WE have all been in a Red Lion.

Likely enough we have had drink in a Crown, Royal Oak,White Hart, Swan, Plough or Bell.

However the rich variety of pub names in and around Oswestry and the borders has long ensured you never have to wander far for a uniquely named public house.

The Tizer shares the top 10 with readers and a little information on each.

Admiral Duncan - Baschurch

The pub is named after Viscount Adam Duncan, a notable naval commander of the 18th century.

The Baschurch connection is that timbers for his flagship, the HMS Venerable, were supposedly sourced from nearby woods.

Venerable was wrecked on November 24, 1804, off Roundham Head near Torbay.

Newspapers reported a dispatch stating 'The Venerable had gone to pieces in a tremendous gale, the number of men drowned is said to be 13 - they are supposed to have been intoxicated when the ship struck.'

It was once a part of the large local estate of the Shrewsbury & Wem Brewery.

The right half of the pub became an independently managed Bangladeshi restaurant as part of a joint venture between the pub and Cafe Saffron in Shrewsbury in 2013.

Border Counties Advertizer: The Admiral Duncan.

The Admiral Duncan.


The Bradford Arms - Llanymynech

As withh the Bradford Arms in nearby Knockin, the pub's name stems from the fact that the Earl of Bradford owned much of the land.

The pub is famous for its border location.

Although rates were once paid to Shropshire County Council, the publican was also charged a nominal sum by Montgomeryshire County Council because the columns of the front porch rested on their territory.

During the days of no Sunday openings for Welsh pubs, the pub was forbidden to use this door for 52 days of the year.

However his customers could be legally served on Sundays provided they entered via the English side entrance.

Border Counties Advertizer: Bradford Arms in Llanymynech. Picture: Google Street.

The Bradford Arms. Picture: Google Street.


The Navigation Inn - Maesbury Marsh

One of only two pubs in Shropshire situated on the Montgomery Canal.

The low beamed public bar is a cosy and welcoming place and includes the Warehouse restaurant - so called for when it served such a purpose during the height of the waterways.

The pub includes its own book exchange and shop.

Border Counties Advertizer: Navigation Inn in Maesbury Marsh: Picture: Geograph.

The Navigation Inn. Picture: Geograph.


The New Ball - Maesbury Marsh

Having been bought by a new owner in October 2013, the pub has had a comprehensive and tasteful renovation and has been under new management since 2018.

Once owned at various times by the Wrekin Brewery of Wellington and the Shrewsbury & Wem Brewery. 


The Cemist - Oswestry

Situated in the centre of town, The Cemist is an independent bar, offering an up market drinking experience.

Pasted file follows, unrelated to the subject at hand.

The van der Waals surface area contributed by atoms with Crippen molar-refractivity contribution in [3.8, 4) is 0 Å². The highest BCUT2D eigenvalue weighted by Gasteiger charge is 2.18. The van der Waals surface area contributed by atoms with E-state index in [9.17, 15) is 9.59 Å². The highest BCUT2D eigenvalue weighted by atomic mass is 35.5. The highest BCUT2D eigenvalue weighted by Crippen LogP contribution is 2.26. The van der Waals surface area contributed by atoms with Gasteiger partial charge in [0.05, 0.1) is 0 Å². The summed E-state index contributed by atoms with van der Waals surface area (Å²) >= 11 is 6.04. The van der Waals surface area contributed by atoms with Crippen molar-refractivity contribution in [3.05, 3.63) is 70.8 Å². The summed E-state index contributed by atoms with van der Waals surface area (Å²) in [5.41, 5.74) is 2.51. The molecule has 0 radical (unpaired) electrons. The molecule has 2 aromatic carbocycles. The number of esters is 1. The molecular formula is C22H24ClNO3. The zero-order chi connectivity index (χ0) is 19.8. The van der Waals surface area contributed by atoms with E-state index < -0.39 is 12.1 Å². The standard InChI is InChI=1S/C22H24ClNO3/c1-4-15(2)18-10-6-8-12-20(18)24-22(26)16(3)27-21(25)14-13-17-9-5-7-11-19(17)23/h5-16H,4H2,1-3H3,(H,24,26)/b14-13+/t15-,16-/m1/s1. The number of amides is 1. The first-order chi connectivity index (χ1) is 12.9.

Established in 2018, The Cemist bar is housed in a former pharmacy, which had previously been the White Horse Hotel, which had closed in 1969.

Two spacious floors accommodate the offer of cocktails, drinks, food and live music.


Ye Olde Boote Inn - Whittington

One of only two Robinsons pubs in Shropshire, this 16th century inn was originally a coaching house for Whittington Castle.

Situated 15 miles from Shrewsbury and 20 miles from Chester, the whole area is full of history and legend, from Dick Whittington to the Babes in the Wood.

Whittington Castle is just across the road, with free entry to visitors.

Border Counties Advertizer: Ye Olde Boote Inn. Picture: Geograph.

Ye Olde Boote Inn. Picture: Geograph.


Narrow Boat - Welsh Frankton

The pub was built in 1981 and designed with the intention of it having something of the feel of a narrowboat.

Being very much a canal side pub, most of the space is devoted to dining, but there is a small bar area in what may be considered to be the boat’s stern.

The pub is one of only four in Shropshire on the Llangollen Canal.

The boating fraternity is very well catered for in that there are ample moorings nearby, together with the Maestermyn Marina.


Dolphin Inn - Llanymynech

One of the oldest buildings in Llanymynech which evolved into a coaching inn in the 19th century.

Some parts are actually dated way back to 1517.

Originally called the Hollybush Inn the story goes that the pub was renamed after Sidney Godolphin who inherited the local Abertanat estate via marriage.

Border Counties Advertizer: Dolphin Inn. Picture: Geograph.

Dolphin Inn. Picture: Geograph.


Last Grouse - Llanwddyn

The Last Grouse pub is situated in a separate building at the rear of the large Lake Vyrnwy Hotel complex near the dam which was built in 1891 and once the largest in Europe.

The pub opened in 2014, replacing the Tower Tavern which was situated in part of the main hotel building.

The hotel has 52 rooms and is part of a 24,000 acre country estate. A recent addition is an on site micro brewery with ales sold in the hotel.


Stumble Inn - Bwlch-y-Cibau

A stone building situated in the middle of this small village which was established as an inn in the 16th century.

Originally the Cross Keys but renamed to avoid confusion with other local pubs.

Upon entering the porch the bar is on the right whilst a smart 50 seater restaurant is opposite serving award winning food.

The landlords are passionate about real ale and these are rotated on a regular basis.

Border Counties Advertizer: The Stumble Inn. Picture: Geograph.

The Stumble Inn. Picture: Geograph.